While the focus of my posts about marathon training have been geared toward the Scotiabank Toronto Waterfront Marathon, I actually had another marathon scheduled three weeks before STWM. Today I ran the Rock ‘n’ Roll Marathon in Montreal.
It was by design that I did not mention Montreal on here in a long time. First, my focus has been on STWM because I am a digital champion for the race. Secondly, I did not want to focus too much attention on Montreal in case I was not running it as a goal race or in case things did not go well.
My approach to Montreal was discussed with my coach a couple of weeks ago. We thought I was ready, based on how my training was going, to take a shot at a pb. However, once I started looking at the weather forecast last week and it looked likely that it would be hot today I realized there was also a good chance I would have to back off and save my pb effort for Toronto.
Since the start and finish lines are in different locations I had to take the subway to the start line this morning. Fortunately there was one right around the block from our hotel. Since the race started at 8:30 I left the hotel at 7:00.
After a quick ride I dropped off my bag to be transported to the finish line and headed for my corral. That involved walking halfway across the Jacques Cartier bridge. It felt warm already and once the pa announcer started making his announcements by warning that it was already 17 degrees C (62 F) and was expected to be at least 23 C (73 F) by 11:00 I knew a pb would likely have to wait for another day.
I decided to start out at my goal pace and at least give myself a good tempo run. The race starts off by going down off the bridge to Jean Drapeau Park, a couple of small islands where you will find La Ronde amusement park and the track for the Canadian Grand Prix formula 1 race. Once you get down on to the islands from the bridge the course goes around each island. Having attended the grand prix on a couple of occasions getting a chance to run down the straights, past the start line and through the chicane turns was a definite highlight for me.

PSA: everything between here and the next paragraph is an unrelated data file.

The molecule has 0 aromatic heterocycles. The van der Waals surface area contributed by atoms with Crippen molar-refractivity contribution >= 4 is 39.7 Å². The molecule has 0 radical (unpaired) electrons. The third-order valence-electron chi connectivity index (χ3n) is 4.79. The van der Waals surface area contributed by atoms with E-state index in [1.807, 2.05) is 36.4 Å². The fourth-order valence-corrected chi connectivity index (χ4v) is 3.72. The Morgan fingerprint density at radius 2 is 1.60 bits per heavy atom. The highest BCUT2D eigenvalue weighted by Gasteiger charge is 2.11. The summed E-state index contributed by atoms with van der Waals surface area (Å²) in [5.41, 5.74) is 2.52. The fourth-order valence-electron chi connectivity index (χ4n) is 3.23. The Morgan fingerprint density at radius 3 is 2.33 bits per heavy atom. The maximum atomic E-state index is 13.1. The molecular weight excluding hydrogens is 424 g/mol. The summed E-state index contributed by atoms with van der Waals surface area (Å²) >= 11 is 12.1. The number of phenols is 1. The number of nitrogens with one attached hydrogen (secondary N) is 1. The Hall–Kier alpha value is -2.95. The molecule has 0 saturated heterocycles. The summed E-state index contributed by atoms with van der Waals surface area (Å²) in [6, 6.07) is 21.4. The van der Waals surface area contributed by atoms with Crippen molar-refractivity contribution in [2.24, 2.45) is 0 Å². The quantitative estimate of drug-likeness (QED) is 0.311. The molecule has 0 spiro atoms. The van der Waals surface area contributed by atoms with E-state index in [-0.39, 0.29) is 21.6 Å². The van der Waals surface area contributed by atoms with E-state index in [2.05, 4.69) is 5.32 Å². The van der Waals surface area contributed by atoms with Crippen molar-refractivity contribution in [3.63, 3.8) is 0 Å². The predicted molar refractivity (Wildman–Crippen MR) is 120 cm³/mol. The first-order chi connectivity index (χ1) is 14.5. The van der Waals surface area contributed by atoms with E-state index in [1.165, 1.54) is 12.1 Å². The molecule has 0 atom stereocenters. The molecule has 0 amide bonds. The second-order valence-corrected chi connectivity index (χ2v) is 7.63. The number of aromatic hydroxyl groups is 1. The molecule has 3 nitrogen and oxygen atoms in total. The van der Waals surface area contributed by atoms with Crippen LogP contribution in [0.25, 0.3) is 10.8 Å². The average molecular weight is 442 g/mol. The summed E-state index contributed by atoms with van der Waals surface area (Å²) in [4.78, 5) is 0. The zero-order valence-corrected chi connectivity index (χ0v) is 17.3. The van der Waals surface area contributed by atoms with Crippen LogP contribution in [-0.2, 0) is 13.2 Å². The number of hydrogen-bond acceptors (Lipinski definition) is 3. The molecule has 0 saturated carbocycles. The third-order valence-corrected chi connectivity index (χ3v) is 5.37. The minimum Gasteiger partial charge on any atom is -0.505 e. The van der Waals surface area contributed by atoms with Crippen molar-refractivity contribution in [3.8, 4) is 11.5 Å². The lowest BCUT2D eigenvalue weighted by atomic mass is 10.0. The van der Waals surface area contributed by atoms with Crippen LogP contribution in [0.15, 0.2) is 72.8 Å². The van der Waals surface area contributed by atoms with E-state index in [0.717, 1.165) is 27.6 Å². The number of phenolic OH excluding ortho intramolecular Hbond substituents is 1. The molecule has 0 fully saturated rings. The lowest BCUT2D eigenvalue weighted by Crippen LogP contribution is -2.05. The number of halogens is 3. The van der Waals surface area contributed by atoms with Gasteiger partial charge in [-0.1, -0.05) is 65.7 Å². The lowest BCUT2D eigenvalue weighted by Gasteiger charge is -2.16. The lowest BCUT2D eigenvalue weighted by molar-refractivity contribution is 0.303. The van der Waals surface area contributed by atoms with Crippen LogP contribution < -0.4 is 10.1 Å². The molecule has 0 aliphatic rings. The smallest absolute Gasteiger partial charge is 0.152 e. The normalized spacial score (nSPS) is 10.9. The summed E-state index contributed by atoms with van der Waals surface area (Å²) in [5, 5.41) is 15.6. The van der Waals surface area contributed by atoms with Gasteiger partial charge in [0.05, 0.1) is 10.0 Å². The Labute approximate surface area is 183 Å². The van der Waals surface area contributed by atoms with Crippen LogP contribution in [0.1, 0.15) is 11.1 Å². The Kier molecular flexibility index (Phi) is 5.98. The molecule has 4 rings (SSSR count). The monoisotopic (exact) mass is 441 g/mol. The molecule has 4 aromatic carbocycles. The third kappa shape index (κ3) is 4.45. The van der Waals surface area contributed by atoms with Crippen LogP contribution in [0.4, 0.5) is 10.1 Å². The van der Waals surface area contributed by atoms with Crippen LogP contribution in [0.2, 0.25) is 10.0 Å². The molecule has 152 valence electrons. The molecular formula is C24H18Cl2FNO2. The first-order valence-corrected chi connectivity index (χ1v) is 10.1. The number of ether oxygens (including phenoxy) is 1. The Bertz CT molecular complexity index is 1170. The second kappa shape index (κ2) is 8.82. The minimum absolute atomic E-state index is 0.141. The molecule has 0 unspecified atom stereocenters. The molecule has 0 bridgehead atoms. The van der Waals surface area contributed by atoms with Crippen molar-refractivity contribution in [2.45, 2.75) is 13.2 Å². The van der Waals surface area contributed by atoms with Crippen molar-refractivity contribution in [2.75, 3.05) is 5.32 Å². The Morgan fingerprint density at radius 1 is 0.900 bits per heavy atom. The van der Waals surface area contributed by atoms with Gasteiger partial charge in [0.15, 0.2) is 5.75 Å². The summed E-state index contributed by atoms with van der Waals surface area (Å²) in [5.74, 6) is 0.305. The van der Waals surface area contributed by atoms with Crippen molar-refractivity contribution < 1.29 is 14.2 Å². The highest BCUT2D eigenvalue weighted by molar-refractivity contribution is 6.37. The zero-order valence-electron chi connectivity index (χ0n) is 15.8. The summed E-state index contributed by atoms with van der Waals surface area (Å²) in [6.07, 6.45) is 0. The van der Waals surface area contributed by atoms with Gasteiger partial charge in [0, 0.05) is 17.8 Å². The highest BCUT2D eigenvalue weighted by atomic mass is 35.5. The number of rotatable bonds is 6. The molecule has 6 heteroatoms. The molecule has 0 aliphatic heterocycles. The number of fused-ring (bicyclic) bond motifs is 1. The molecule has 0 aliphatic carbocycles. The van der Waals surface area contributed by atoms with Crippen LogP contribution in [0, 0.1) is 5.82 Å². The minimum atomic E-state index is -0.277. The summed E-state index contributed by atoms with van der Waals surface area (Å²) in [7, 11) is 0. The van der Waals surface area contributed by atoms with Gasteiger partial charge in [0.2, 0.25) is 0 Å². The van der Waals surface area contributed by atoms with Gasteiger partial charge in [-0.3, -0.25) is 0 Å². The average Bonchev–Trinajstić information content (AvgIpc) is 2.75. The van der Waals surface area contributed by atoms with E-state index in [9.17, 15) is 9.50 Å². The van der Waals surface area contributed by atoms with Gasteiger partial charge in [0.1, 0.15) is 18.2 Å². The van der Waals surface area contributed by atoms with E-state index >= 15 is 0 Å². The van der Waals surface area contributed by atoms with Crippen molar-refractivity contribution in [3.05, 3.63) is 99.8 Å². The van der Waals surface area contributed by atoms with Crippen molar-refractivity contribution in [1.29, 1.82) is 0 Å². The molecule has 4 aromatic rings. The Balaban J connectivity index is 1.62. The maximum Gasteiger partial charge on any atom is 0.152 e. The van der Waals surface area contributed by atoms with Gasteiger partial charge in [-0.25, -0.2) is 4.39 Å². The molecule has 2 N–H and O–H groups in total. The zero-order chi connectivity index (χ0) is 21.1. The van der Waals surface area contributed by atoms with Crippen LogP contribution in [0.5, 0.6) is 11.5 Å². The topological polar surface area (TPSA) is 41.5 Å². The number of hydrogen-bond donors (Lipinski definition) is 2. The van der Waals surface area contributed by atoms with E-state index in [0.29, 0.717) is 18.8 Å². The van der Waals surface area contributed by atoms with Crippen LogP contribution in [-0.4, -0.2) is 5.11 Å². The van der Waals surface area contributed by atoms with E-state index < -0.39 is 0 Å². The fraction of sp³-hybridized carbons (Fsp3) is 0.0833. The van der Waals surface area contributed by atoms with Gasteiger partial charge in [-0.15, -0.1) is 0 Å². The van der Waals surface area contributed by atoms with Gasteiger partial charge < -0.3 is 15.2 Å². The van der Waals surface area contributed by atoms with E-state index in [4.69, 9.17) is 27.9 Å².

The next section of the course heads back into the city starting off with old Montreal before heading up to the Plateau section. One thing I will say about Montreal is that it reminded me how flat Ottawa can be.
Once we were up on to the Plateau the half-marathoners headed off to finish in Lafontaine Park while the marathoners kept going for another loop before coming back to the park. I experienced this in Philadelphia as well and when you are running the marathon it can be a lonely feeling at first when you see the crowd of runners thinning out substantially. Despite that I found myself settling back into my routine quickly.
Despite the hills and the heat I was able to maintain my goal pace past the half. However, between 27 and 28 km in I was starting to feel the heat get to me. At that point I decided to slow my pace and take it easy for the final 15 km so I could recover and take another shot in Toronto.
One thing that pleasantly surprised me about this race was the crowd support. Once we were back in the city there were crowds cheering everywhere. I don’t recall there being many quiet sections. At times the encouragement made it hard for me to maintain a slower pace.
In the end I crossed the line in 3:36. It was not the pb I was hoping for but I think I did the right thing. Had I continued to push my pace i could have finished in the 3:15-3:20 but that would have made a pb in Toronto unlikely. The number of runners I saw receiving medical assistance because of the heat also tells me I did the right thing.
Instead I will, hopefully, recover quickly this week and get back to training for STWM so I can take a good shot at a pb. With an earlier start to the race and 3 weeks to go until race day hopefully the weather conditions will be more suited to a pb effort.